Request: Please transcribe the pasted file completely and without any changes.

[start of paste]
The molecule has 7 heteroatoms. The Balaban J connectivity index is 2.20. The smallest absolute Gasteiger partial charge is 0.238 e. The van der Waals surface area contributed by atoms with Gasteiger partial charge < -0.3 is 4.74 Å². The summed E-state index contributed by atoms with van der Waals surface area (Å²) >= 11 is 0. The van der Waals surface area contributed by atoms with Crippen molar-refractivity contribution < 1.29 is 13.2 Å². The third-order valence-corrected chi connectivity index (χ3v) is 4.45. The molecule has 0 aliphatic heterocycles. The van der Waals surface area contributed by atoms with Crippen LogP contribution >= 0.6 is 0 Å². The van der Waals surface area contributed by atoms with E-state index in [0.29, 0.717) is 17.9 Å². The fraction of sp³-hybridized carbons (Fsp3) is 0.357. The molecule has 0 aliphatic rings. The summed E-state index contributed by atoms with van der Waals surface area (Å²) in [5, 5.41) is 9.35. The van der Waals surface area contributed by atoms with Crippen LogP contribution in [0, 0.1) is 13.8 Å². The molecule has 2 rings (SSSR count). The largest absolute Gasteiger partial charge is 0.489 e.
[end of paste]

The molecule has 7 heteroatoms. The Balaban J connectivity index is 2.20. The smallest absolute Gasteiger partial charge is 0.238 e. The van der Waals surface area contributed by atoms with Gasteiger partial charge < -0.3 is 4.74 Å². The summed E-state index contributed by atoms with van der Waals surface area (Å²) >= 11 is 0. The van der Waals surface area contributed by atoms with Crippen molar-refractivity contribution < 1.29 is 13.2 Å². The third-order valence-corrected chi connectivity index (χ3v) is 4.45. The molecule has 0 aliphatic heterocycles. The van der Waals surface area contributed by atoms with Crippen LogP contribution >= 0.6 is 0 Å². The van der Waals surface area contributed by atoms with E-state index in [0.29, 0.717) is 17.9 Å². The fraction of sp³-hybridized carbons (Fsp3) is 0.357. The molecule has 0 aliphatic rings. The summed E-state index contributed by atoms with van der Waals surface area (Å²) in [5, 5.41) is 9.35. The van der Waals surface area contributed by atoms with Crippen LogP contribution in [0, 0.1) is 13.8 Å². The molecule has 2 rings (SSSR count). The largest absolute Gasteiger partial charge is 0.489 e.